The following weekend, the Montauk Marine Basin will hold its 49th annual shark fishing tournament on June 21 and 22, limited to no more than 150 boats. A total of $50,000 in prize money is up for grabs in several categories, with an entry fee of $1,250. 

In such stated shark tournaments, any leftover flesh will be distributed to various Long Island food banks. Even the irascible and ornery Capt. Quint from the movie “Jaws” would approve of such a charitable donation.

Have children? Well, they too can get in on the action, as the Montauk Local Youth Fluke Tournament is underway and concludes on the last day of fluke season (Sept. 30). There is a nominal $5 entry fee and kids up to 16 years old can participate. The angler with the largest fish will receive a custom fishing rod courtesy of MTK Custom Rods, and a number of other prizes will be given out for second and third place. The Montauk Marine Basin is the official weigh-in station and where sign-ups are accepted.

“It’s a great way to get kids involved with fishing,” said Capt. Tim O’Rourke of Montauk Point Fly Fishing, and the coordinator of the tournament. “We started this two years ago with only six kids, and now we are already up to 30 so far this season.” Trevor Meehan currently sits at the top with a 4.84-pound flattie.

Back on the current, local fishing scene, the Memorial Day weekend brought out a large number of anglers seeking a wide variety of prey.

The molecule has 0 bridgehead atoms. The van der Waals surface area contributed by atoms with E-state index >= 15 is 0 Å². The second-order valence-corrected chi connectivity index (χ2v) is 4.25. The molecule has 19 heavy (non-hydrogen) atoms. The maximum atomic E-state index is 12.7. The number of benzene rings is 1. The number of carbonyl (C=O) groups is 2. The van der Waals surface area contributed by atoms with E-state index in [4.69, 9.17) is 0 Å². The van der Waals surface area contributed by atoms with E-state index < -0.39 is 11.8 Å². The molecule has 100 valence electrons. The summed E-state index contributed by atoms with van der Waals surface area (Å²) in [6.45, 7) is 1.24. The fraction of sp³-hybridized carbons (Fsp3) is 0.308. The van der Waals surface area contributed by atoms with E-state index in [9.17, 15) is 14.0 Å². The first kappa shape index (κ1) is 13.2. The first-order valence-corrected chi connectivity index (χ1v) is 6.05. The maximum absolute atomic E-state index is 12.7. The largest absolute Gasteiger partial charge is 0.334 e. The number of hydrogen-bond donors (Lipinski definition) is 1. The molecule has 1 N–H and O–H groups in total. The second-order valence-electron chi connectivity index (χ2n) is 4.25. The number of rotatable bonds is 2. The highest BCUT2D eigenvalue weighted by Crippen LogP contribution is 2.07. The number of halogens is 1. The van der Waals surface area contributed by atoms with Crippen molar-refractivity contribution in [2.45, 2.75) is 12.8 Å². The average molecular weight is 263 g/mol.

“Excellent catches on a number of different species,” reported Harvey Bennett at the Tackle Shop in Amagansett. “Big porgies are hungry and on the chew at Cherry Harbor and Fort Pond Bay. Fluke fishing is getting better in a number of locations, including Accabonac and over at Napeague.”

As for striped bass, Bennett says they are thick on the bayside and near the entrance to Accabonac Harbor. “Lots of fish in the 20-to-30-inch range with rubber baits being the hot lure,” he said. “And bluefish are roaming around as well.”

An avid fan of the Indianapolis 500 car race, Bennett closed up his establishment early on Sunday to enjoy the famed event from the comfort of his living room. “I love watching any kind of car race, but the Indy 500 is special,” he said, as Simon Pagenaud of France captured the checkered flag. Bennett was not happy with the end result. 

“He drives for Team Penske, which I can’t stand,” he said, referring to the team owner, Roger Penske, who captured his 18th victory at the 2.5-mile oval track known as the Brickyard. “They have all the money and resources. I pull for the guys who don’t have that exposure.”